The eukaryotic EF is called EF-1 and EF-2 which has resemblance with the prokaryotic EF-T and EF-G. More specifically the EF-1 is like the EF-Tu in its structure and function. At a time the EF-1 exists in one of the two forms (light form, EF- 1L and heavy form, EF- 1H).
The function of EF-2 is translocation of aminoacyl-tRNA from A site to the P site. The GTP is required to drive the process of chain elongation. Bermerk (1978) has discussed the mechanism of chain elongation on ribosome.
Elongation of the polypeptide chain is accomplished in the following two steps:
Fig. 10.16 : Events of polypeptide chain formation.
(i) Binding of Aminoacyl-tRNA to the A Site:
The GTP binds to EF-T and splits it into EF- Tu-GTP and EF-Ts. The EF-Tu-GTP can bind to all aminoacyl-tRNA (except the initiator tRNA) and results in formation of GTP-EF-Tu-aminoacyl-tRNA complex (Fig. 10.16A). It is an intermediate complex which is bound to the ribosome.
In this step the EF-Ts complex does not play any role. After the aminoacyl-tRNA binds to the A site, GTP is hydrolysed and EF-Tu-GDP complex is released from the ribosome (B). Each aminoacyl -tRNA bound hydrolyses one GDP. The aminoacyl – tRNA may bind to the A site but this binding may not be followed by EF-Tu release from the ribosome. This shows that the purpose of GTP hydrolysis is the release of EF-Tu from the ribosome.
(ii) Peptide-Bond Formation:
Soon the enzyme peptidyl transferase (PTas) catalyses the peptide-bond formation. In fact this is catalysed by the 23S rRNA. This process is called peptidyl transfer (Fig. 10.16.C).
However, peptide bond formation depends on release of EF-Tu from the ribosome but not on hydrolysis of GTP. The EF-Ts complex recycles the EF-Tu-GDP to EF-Tu- GTP, but does not cause release of EF-Tu from the ribosome as the release of IF-2 depends on IF-1.
When a new aminoacyl-tRNA binds to the A site, peptide bond formation occurs between the starting amino acid (N-fmet-tRNA on prokaryotes and met-tRNA in eukaryotes) and new aminoacyl-tRNA at the P site.
The enzyme peptidyl transferase located in 50S ribosomal subunit catalyses the formation of peptide bond between the amino group of new incoming amino acid and the C-terminal of the elongating polypeptide attached to tRNA (Fig. 10.16D). During the process of bond formation, H2O is eliminated.
When the peptide bond is formed, the growing peptide chain binds to the tRNA that carries the incoming amino acid and occupies the A site of ribosome. The discharged tRNA after dissociating itself from the peptide chain is released from the P site (Fig. 10.16D-E). It is known so far that ribosome consists of two sites (A and P) but the recent evidences suggest that it consists of three sites: A, P and E. The E site is specific for de-acylated tRNA (E).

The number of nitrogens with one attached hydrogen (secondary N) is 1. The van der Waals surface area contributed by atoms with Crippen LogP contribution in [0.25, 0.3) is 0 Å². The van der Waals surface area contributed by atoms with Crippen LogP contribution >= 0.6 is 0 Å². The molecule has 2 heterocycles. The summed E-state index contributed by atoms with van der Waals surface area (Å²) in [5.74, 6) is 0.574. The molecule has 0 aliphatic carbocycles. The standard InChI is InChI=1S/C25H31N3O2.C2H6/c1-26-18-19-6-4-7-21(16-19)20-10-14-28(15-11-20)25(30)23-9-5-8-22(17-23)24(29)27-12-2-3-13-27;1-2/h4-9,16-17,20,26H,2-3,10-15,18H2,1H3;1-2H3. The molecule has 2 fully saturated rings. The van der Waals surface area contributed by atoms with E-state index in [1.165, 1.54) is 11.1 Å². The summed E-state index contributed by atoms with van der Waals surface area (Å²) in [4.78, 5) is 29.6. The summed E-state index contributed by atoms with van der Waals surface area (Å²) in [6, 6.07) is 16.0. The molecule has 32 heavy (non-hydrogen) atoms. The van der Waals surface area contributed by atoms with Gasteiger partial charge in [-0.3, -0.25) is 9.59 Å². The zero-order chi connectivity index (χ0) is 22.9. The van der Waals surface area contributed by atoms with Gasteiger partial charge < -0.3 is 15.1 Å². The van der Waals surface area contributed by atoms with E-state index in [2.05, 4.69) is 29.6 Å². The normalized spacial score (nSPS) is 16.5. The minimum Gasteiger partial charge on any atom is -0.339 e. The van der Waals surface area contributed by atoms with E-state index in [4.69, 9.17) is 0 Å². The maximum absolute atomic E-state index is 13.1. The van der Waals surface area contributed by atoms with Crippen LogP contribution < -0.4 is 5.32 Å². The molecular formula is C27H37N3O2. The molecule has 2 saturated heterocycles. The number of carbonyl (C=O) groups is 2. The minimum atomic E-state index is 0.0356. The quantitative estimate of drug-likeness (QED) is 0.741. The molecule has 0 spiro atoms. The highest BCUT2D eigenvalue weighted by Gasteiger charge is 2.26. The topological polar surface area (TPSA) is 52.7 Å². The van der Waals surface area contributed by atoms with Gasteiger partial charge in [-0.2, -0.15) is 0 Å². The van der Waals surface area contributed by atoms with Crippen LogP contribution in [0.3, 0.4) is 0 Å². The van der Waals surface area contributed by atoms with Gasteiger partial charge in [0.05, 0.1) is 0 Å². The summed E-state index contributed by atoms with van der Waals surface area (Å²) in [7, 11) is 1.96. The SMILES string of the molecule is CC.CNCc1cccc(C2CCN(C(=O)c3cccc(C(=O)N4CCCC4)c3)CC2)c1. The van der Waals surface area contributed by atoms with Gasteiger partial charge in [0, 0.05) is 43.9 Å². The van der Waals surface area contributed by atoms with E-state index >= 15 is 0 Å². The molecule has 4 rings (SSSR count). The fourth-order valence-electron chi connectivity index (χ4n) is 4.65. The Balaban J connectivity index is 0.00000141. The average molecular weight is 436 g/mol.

(i) Mechanism of Translocation:
In the ribosome at site A (aminoacyl-tRNA accepting site) the incoming aminoacyl-tRNA enters where decoding (codon-anticodon recognition) takes place. Thereafter, the ribosome moves along mRNA and, therefore, a change in complex occurs.
The movement of ribosome causes the alignment with A site of next codon of mRNA to be translated. Consequently, the peptidyl-tRNA situated at A site is transferred to P site. This event of transfer of peptidyl – tRNA is called translocation (Fig. 10.16E-F).
During translocation the events that are accomplished are:
(i) Removal of discharged tRNA from the P site,
(ii) Movement of the peptidyl tRNA from the A site to the P site, and
(iii) Movement of message by one codon.
The recent model of ribosome shows that:
(i) The incoming charged tRNA binds at the A site,
(ii) The growing polypeptide attached to tRNA and bound to P site is transferred to the tRNA in the A site, and
(iii) The newly deacaylated tRNA after translocation is not released immediately but are bound to the E site.
Now both the E and P sites are engaged. The other incoming charged tRNA binds to the unoccupied A site. This causes reduction in affinity of the E site for the deacylated tRNA and resulting in release of discharged tRNA from the ribosome. The process of binding of incoming aminoacyl-tRNA to site A continue until the termination signal is received (G-I).
In prokaryotes translocation is brought by the EF-G or translocase (MW, 80,000 in which G = GTPase) and GTP hydrolysis are required. EF-G binds to the same site as the EF-Tu. After binding EF-G hydrolyse the ATP to ADP + Pi in the presence of ribosome.